Karen Krizanovich

This 'family drama with lawyers in it' pits Robert Downey Jr against Robert Duvall, with rollercoaster results

LFF 2014: Phoenix

Nick Hasted

The follow-up to Barbara explores post-war Berlin's emotional ruins with quiet power

Björk: Biophilia Live

Russ Coffey

Visually sumptuous record of Björk's landmark tour

LFF 2014: The Keeping Room

Katherine McLaughlin

Rousing feminist Western featuring a powerful performance from Brit Marling

LFF 2014: It Follows

Nick Hasted

An instant horror classic that's the stuff of nightmares

LFF 2014: Goodbye to Language

Nick Hasted

Godard goes 3D, dazzlingly

Footnote: a brief history of British film

England was movie-mad long before the US. Contrary to appearances in a Hollywood-dominated world, the celluloid film process was patented in London in 1890 and by 1905 minute-long films of news and horse-racing were being made and shown widely in purpose-built cinemas, with added sound. The race to set up a film industry, though, was swiftly won by the entrepreneurial Americans, attracting eager new UK talents like Charlie Chaplin. However, it was a British film that in 1925 was the world's first in-flight movie, and soon the arrival of young suspense genius Alfred Hitchcock and a new legal requirement for a "quota" of British film in cinemas assisted a golden age for UK film. Under the leadership of Alexander Korda's London Films, Hitchcock's Blackmail (1929) is considered the first true sound movie, documentary techniques developed and the first Technicolor movies were made.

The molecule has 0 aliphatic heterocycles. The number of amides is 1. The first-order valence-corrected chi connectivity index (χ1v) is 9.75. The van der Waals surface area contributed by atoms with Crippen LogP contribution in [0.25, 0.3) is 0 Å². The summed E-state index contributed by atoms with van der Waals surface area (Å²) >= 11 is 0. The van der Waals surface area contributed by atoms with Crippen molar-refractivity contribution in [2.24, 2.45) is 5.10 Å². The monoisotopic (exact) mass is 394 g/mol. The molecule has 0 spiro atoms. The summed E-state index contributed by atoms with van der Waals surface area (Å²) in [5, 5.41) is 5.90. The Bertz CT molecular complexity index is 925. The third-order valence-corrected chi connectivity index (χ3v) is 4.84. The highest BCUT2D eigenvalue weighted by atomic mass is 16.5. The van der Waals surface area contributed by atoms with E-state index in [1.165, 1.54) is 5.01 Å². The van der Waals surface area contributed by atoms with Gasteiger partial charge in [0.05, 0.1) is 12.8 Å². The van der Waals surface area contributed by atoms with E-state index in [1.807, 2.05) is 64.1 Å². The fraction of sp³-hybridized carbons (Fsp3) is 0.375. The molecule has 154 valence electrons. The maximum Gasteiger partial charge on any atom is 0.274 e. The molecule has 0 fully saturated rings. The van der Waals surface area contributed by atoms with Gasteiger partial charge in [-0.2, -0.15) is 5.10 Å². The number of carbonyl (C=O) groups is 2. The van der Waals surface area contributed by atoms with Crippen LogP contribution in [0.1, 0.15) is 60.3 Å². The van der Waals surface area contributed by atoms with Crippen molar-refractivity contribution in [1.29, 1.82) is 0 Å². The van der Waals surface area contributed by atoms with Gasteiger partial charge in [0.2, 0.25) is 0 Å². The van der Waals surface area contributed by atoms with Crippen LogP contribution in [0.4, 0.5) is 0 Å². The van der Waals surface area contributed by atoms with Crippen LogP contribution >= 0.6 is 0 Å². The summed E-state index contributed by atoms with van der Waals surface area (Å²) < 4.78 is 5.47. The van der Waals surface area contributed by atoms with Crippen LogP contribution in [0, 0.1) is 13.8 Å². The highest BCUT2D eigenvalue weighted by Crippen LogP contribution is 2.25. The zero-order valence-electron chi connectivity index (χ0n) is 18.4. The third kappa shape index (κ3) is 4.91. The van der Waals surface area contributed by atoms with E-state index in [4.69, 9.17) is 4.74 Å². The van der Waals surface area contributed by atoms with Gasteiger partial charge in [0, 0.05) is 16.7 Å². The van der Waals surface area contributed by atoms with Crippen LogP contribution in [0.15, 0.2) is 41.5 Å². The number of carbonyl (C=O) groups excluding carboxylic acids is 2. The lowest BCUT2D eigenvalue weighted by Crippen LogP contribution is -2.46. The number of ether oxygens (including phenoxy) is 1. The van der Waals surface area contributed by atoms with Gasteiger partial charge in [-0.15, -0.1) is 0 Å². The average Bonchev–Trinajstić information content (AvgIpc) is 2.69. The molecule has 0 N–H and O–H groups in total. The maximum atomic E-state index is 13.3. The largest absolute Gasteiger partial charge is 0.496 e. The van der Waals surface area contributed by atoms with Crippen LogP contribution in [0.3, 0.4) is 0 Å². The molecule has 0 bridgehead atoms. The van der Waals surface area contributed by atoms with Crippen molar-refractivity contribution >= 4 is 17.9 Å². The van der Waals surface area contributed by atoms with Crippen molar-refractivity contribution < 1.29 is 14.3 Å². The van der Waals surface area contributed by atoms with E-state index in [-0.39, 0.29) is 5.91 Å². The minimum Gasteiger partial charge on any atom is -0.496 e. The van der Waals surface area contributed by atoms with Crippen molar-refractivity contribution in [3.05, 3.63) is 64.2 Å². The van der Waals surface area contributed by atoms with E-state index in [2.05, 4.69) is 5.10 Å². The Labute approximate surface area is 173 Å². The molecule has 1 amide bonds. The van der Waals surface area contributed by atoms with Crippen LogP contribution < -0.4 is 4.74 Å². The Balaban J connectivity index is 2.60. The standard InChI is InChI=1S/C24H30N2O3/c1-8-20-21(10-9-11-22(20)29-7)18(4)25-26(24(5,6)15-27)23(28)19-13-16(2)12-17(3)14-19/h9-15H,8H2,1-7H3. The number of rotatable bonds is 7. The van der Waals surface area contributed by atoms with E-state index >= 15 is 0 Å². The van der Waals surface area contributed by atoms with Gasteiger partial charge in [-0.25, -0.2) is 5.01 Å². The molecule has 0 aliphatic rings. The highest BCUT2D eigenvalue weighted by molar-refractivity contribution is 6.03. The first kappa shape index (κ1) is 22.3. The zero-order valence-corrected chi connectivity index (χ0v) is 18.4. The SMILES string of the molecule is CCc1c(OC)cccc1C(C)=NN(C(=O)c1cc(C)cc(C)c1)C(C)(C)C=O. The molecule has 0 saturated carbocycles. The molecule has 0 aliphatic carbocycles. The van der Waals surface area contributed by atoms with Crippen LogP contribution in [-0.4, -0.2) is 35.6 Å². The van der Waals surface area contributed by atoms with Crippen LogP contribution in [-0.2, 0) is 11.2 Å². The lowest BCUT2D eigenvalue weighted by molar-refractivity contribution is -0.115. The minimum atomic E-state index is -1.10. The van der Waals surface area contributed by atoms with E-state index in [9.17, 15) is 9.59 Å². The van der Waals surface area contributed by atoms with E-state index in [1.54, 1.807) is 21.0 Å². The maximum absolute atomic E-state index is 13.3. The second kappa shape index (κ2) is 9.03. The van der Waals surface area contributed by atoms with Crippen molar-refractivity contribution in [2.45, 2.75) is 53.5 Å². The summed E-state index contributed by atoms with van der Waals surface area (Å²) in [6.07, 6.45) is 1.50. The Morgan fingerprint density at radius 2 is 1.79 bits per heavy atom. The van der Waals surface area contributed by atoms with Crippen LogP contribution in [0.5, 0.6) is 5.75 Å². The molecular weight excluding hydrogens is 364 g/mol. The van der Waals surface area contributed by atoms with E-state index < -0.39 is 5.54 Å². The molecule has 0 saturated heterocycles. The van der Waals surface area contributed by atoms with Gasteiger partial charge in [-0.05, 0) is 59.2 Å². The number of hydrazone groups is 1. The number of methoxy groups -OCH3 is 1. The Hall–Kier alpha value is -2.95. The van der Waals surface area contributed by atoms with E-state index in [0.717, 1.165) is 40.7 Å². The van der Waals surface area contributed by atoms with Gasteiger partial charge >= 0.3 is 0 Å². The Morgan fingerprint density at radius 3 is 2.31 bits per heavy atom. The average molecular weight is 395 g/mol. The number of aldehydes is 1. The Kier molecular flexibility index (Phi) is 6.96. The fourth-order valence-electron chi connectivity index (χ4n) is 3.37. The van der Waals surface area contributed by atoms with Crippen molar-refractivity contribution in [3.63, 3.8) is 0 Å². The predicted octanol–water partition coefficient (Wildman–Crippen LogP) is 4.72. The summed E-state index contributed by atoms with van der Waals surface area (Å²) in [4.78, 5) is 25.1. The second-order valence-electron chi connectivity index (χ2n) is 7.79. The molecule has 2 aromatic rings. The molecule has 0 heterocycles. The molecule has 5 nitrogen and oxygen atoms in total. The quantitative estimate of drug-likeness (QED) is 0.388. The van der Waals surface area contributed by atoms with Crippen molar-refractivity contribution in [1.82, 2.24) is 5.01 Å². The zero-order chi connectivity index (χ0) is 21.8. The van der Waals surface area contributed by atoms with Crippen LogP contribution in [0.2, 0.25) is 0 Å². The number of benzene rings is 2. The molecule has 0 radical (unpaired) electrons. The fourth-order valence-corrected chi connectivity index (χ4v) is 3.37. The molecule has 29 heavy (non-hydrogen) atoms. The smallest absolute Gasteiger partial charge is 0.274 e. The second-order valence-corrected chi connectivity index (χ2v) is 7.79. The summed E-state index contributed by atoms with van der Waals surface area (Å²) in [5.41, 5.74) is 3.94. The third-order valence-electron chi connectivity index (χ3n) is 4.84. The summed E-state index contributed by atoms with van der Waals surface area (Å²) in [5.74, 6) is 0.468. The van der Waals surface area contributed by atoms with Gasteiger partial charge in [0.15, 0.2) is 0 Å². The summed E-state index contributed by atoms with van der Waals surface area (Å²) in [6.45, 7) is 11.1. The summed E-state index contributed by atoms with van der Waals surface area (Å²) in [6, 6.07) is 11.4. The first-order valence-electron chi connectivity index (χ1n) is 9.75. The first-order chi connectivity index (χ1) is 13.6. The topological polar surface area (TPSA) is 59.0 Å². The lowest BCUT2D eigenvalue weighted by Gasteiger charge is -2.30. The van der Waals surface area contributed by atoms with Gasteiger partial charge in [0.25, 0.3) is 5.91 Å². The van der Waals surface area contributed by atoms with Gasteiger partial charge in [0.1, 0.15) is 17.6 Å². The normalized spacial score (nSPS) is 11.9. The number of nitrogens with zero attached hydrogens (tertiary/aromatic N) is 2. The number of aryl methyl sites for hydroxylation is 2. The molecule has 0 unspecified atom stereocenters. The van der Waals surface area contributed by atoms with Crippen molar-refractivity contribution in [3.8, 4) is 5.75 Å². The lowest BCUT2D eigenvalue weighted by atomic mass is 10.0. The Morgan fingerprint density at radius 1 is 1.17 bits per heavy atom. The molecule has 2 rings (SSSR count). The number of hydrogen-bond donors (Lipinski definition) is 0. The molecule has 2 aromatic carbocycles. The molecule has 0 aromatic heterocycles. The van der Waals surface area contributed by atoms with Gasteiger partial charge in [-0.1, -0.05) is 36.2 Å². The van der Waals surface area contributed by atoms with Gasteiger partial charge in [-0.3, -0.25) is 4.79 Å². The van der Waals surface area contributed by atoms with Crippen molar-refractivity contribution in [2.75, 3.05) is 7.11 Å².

Brief_EncounterWhen war intervened, British filmmakers turned effectively to lean, effective propaganda documentaries and heroic, studio-based war-films. After Hitchcock too left for Hollywood, David Lean launched into an epic career with Brief Encounter (pictured), Powell and Pressburger took up the fantasy mantle with The Red Shoes, while Carol Reed created Anglo films noirs such as The Third Man. Fifties tastes were more domestic, with Ealing comedies succeeded by Hammer horror and Carry-Ons; and more challenging in the Sixties, with New Wave films about sex and class by Lindsay Anderson, Joseph Losey and Tony Richardson. But it was Sixties British escapism which finally went global: the Bond films, Lean's Dr Zhivago, Mary Poppins and The Sound of Music made Sean Connery, Julie Christie and Julie Andrews Hollywood's top stars.

In the 1970s, recession and the TV boom undermined cinema-going and censorship changes brought controversy: a British porn boom and scandals over The Devils, Straw Dogs and A Clockwork Orange. While Hollywood fielded Spielberg, Coppola and Scorsese epics, Britain riposted with The Killing Fields, Chariots of Fire and Gandhi, but 1980s recession dealt a sharp blow to British cinema, and the Rank Organisation closed, after more than half a century. However more recently social comedies such as Four Weddings and a Funeral and The Full Monty, and royal dramas such as The Queen and The King's Speech have enhanced British reputation for wit, social observation and character acting.

As more films are globally co-produced, the success of British individual talents has come to outweigh the modest showing of the industry itself. Every week The Arts Desk reviews latest releases as well as leading international film festivals, and features in-depth career interviews with leading stars. Its writers include Jasper Rees, Graham Fuller, Anne Billson, Nick Hasted, Alexandra Coghlan, Veronica Lee, Emma Simmonds, Adam Sweeting and Matt Wolf